Lake Superior Chippewa

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History[edit | edit source]

Lake Superior is a special place for the Lake Superior Chippewa. According to tradition the Chippewa's migrated from the east coast to Lake Superior. After reaching the eastern shores of Lake Superior they may have agreed to distribute land among themselves. One branch moved to southern Michigan. They are the Saginaw Chippewa Indian Tribe of Michigan. They are also known as the Sac and Sauk.

Another branch moved west into what is now the Upper Peninsula of Michigan. Included among them are the Menominee Indians. They also colonized northern Wisconsin and Minnesota. Either the Chippewa's from northern Wisconsin or southern Michigan, colonized southern Wisconsin.

Another branch moved to the northern shores of Lake Superior which the Chippewa call Gitchi Gami. They were not as numerous as the Chippewa's from the Lower Penisula of Michigan, and the Upper Peninsula of Michigan. Their totems were largely non military but that changed after the whites invaded. Supposedly the Cree Indians lived north of the Chippewa's who lived north of Lake Superior. Hudson Bay Company kept details about the Indians in that region. They claimed the Cree did not use totems or clans. If that is correct it means the Cree are not Algonquian. All Algonquians used totems or clans. We do know the Swampy Cree or James Bay Cree and Woodland Cree, used totems or clans. The James Bay Cree are obviously Chippewa.

They did not migrate to the Lake Superior region in the 1500s. Ojibway authors from the 19th century wrote of the Chippewa's forcing their way east from the west. George Copway wrote that the Chippewa's from the Minnesota region, commenced to colonize the land east of Lake Superior and north of Lake Huron, around 1634 and 1635. They had to fight the Lakota who contested the Chippewa military advance which either means the Lakota lived between the Chippewa's of Minnesota and Chippewa's from Michigan, or the Lakota invaded from the south.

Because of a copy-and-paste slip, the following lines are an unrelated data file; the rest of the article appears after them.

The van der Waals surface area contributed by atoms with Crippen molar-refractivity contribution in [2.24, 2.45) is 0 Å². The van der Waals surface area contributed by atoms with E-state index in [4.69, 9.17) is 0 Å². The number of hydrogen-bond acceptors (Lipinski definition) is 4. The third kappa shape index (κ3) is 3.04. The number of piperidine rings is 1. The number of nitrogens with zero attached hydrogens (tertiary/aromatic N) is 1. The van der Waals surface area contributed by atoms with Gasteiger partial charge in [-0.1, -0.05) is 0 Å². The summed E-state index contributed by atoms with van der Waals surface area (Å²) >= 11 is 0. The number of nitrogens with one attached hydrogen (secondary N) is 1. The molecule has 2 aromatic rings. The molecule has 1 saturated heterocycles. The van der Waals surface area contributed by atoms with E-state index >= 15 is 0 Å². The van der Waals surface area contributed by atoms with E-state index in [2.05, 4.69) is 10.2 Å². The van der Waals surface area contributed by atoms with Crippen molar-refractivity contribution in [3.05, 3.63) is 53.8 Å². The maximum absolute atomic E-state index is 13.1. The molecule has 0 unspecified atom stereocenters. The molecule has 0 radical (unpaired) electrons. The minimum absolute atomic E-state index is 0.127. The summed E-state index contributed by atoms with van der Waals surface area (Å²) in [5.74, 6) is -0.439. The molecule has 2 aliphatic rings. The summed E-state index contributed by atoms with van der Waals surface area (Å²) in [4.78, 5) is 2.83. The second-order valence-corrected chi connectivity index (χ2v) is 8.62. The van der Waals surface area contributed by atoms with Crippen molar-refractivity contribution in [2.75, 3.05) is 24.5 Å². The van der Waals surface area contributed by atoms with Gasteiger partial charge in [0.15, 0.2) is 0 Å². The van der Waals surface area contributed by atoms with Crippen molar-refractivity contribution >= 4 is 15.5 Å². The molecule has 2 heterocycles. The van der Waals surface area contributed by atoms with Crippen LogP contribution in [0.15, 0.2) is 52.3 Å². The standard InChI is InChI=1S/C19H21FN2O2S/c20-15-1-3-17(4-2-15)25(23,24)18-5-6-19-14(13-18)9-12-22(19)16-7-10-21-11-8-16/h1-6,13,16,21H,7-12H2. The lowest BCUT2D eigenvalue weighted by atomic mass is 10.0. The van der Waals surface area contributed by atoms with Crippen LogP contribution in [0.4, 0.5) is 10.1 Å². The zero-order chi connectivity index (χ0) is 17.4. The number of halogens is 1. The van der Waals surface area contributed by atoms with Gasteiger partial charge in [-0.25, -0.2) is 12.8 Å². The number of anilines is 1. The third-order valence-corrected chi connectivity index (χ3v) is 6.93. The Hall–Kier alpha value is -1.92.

William W. Warren wrote that the Chippewa's waged a war against the Lakota of Minnesota in the early 17th century. Warren learned the Chippewa's counted one generation as being 40 years. Read his book carefully. Either the Chippewa's were forcing their way east from North Dakota or even Montana, west to Lake Superior, or an unknown event has been lost which could have provided the details of this Chippewa military advance to the east. Warren also wrote that the Chippewa's forced their way to the east from the west.

Of the Chippewa Districts, the Lake Superior Chippewa District may have been the oldest. On the west was the Pembina Band of Chippewa Indians District. To their northwest was the Saulteaux Indians District and to the west of the Pembina Chippewa's District was the Little Shell Band of Chippewa Indians, Montana District.

Throughout the 16th, 17th, 18th, and 19th centuries, the Lake Superior Chippewa's were constantly at war against the whites and their Indian allies. By the late 19th century and early 20th century, they had signed treaties with Canada and the United States, which ceded land and established Reservations.

Brief History[edit | edit source]

16th century:

First contact with the whites probably happened in Quebec. It was not peaceful. Ojibway leaders knew from prophecy that the whites had evil intentions. And following prophecy they did let the whites let it be known the intentions of the whites. They quickly realized the intentions of the whites were evil. In either the 1530s or 1540s, the Dutch and French established trading posts in Quebec and New York. They were destroyed and the whites forced to leave the area.

17th century: